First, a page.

7. Update your estate plan. The Tax Cuts & Jobs Act of 2017 brought some good news to high-income doctors, increasing the federal estate tax exemption to $11.2 million per person and $22.4 million for married couples. That makes federal estate tax planning a breeze for all but the richest doctors, although those who live in states that impose their own estate tax, death tax, or inheritance taxes still need to take extra care as they put together their wills and trusts.

    A well-crafted estate plan saves time, avoids probate, reduces or eliminates estate taxes, and eases any financial burdens for surviving family members. But the 2018 Report on U.S. Physicians’ Financial Preparedness found that nearly 40 percent of doctors are very or somewhat concerned that they don’t have the right estate plan in place.

    By this point, you should at least create the minimum pieces – a will and end-of-life and medical directives – and make sure they stay up-to-date with changes in your life. If you have minor children, you should also name a guardian to care for them and a custodian to look after their money and property. That way, events unfold exactly as you want them and the assets you worked so hard to accumulate remain with your family instead of Uncle Sam.

  8. Make sure you’re with the right advisors. There are many reasons doctors may find themselves in a tough financial situation, but getting bad financial advice or paying too much for good advice is an easy problem to fix. If you’re happy with your current situation, there may be no reason to make a change. But as your portfolio grows and the accompanying fees grow with it, it’s important to make sure you’re getting the right help at a fair price.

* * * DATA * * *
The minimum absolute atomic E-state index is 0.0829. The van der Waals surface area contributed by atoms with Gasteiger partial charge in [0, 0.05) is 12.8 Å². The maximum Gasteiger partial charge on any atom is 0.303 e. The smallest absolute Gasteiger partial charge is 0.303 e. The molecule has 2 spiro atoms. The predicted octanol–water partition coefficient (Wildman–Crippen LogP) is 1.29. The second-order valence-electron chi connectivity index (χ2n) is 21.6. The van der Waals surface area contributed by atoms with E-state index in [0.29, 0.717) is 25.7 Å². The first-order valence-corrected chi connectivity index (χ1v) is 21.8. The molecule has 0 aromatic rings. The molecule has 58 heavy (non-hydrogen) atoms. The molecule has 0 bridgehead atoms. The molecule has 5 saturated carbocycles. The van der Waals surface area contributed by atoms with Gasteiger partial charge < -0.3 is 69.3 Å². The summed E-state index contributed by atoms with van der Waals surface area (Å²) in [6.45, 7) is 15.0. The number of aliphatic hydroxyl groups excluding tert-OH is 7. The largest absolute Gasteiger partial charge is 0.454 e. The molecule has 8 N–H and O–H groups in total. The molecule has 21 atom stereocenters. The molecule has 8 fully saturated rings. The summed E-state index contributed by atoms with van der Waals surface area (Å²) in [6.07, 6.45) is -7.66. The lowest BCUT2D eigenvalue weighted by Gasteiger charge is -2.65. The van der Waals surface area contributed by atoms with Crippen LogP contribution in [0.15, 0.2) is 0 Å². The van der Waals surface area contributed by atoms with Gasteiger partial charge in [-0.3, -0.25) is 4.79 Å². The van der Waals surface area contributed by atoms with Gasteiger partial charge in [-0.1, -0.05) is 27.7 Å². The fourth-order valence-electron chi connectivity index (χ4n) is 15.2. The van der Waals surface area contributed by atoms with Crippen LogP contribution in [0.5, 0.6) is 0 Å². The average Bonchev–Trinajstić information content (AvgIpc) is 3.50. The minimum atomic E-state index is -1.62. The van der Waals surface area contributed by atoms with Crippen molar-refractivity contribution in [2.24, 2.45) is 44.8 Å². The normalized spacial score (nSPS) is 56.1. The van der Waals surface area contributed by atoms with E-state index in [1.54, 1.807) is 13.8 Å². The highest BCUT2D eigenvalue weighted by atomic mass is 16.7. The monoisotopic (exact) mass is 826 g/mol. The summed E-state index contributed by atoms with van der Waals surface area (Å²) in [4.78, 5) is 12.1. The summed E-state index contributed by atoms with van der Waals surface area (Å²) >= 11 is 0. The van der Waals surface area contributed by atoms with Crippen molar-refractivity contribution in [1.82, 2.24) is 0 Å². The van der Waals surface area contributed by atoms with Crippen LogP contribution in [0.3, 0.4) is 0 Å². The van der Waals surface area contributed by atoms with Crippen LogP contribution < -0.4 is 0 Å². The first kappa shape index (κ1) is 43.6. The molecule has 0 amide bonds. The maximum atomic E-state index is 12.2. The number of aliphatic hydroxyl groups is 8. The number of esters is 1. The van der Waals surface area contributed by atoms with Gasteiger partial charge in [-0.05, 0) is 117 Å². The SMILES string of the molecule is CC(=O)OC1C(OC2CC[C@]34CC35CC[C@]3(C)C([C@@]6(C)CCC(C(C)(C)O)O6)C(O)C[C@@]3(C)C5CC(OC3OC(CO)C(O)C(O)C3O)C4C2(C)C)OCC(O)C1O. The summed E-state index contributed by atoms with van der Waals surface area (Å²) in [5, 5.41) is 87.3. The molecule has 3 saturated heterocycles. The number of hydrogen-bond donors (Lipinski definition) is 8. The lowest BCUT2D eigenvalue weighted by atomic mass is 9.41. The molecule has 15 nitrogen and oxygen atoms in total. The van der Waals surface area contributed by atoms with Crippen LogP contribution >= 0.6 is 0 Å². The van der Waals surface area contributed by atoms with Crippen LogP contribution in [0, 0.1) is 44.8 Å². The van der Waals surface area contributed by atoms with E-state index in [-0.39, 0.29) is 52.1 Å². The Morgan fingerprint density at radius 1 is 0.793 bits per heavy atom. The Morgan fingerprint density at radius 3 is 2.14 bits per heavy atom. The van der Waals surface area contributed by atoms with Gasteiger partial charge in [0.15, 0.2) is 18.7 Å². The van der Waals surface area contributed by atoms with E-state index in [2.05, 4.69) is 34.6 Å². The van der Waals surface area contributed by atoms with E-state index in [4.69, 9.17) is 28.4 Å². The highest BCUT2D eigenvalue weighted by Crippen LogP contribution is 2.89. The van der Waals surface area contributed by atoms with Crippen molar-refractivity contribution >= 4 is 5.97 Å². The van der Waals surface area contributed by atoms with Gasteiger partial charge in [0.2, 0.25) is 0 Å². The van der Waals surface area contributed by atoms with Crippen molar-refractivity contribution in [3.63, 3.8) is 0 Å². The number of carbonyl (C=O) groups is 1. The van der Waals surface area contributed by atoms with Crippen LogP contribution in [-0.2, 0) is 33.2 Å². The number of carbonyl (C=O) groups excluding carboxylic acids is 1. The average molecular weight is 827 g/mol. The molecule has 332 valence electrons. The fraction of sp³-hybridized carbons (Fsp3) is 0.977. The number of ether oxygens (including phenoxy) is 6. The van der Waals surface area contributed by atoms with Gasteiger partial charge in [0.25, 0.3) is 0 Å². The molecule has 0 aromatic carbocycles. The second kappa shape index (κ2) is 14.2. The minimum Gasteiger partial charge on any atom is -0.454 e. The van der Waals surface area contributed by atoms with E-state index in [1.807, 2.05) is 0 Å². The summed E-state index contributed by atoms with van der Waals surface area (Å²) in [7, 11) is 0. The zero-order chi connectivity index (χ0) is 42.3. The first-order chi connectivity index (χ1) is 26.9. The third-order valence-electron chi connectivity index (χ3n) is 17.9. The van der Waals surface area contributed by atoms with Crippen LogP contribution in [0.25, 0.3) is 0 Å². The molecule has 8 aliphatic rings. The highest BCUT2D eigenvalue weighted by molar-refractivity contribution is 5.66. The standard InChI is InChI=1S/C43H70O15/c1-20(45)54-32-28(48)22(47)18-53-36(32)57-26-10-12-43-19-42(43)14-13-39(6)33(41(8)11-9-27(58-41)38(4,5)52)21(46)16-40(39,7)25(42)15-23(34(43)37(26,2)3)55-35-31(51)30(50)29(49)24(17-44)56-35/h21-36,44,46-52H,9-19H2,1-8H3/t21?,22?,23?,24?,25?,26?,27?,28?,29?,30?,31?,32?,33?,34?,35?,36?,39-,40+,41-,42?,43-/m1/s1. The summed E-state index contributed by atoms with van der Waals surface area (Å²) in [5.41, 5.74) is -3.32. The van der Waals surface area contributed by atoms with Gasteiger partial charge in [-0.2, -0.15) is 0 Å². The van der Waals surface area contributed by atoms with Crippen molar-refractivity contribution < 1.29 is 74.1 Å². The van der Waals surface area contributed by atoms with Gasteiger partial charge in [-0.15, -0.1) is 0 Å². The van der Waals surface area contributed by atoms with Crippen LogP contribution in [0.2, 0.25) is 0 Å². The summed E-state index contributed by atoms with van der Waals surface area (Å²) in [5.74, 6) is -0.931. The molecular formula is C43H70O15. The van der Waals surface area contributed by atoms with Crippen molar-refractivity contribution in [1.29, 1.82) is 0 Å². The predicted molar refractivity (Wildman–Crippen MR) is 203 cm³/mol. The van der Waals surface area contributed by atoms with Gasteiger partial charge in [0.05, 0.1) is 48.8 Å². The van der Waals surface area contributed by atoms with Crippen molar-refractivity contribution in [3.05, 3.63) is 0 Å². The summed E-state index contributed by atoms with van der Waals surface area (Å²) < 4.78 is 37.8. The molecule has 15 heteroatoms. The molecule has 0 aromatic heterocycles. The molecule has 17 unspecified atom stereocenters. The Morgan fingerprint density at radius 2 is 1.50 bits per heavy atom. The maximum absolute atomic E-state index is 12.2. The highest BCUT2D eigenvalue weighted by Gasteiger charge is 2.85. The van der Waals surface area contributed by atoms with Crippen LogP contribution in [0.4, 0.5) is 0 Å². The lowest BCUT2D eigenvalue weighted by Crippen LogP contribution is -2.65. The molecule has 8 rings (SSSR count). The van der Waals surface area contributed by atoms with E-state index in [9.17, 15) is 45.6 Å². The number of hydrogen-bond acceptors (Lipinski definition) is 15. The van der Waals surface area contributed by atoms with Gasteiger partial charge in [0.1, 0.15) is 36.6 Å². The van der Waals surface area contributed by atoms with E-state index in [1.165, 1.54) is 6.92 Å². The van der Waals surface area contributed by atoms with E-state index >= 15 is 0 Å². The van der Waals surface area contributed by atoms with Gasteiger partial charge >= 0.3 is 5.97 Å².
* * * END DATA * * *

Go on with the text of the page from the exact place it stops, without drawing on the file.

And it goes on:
Only 12 percent of doctors planning to retire consider themselves “ahead of schedule” in their retirement financial plans, according to the Physicians’ Financial Preparedness report. Working with an exceptional certified public accountant/advisor will develop a tax plan that lets you enjoy the lifestyle you’ve earned while helping put you in the best position for retirement.

Mid-career is the perfect time for doctors to check in to ensure that they’re making steady progress toward their financial goals. Fix mistakes, create a plan to pay off your mortgage, save for college, and make sure your expenses, retirement plan, and estate plans are in order. By re-evaluating your financial picture while you’re still enjoying a high income, you can make any adjustments you need to ensure financial success now and throughout your golden years.

Provident CPA & Business Advisors serves successful professionals, entrepreneurs, and investors who want to get more out of their business and work less, so they can make a positive impact on their lives and communities. Typically, our clients reduce their taxes by 20 percent or more and create tax-free wealth for life. Contact us for expert advice on tax planning, and to find out how we can help your business exceed your expectations.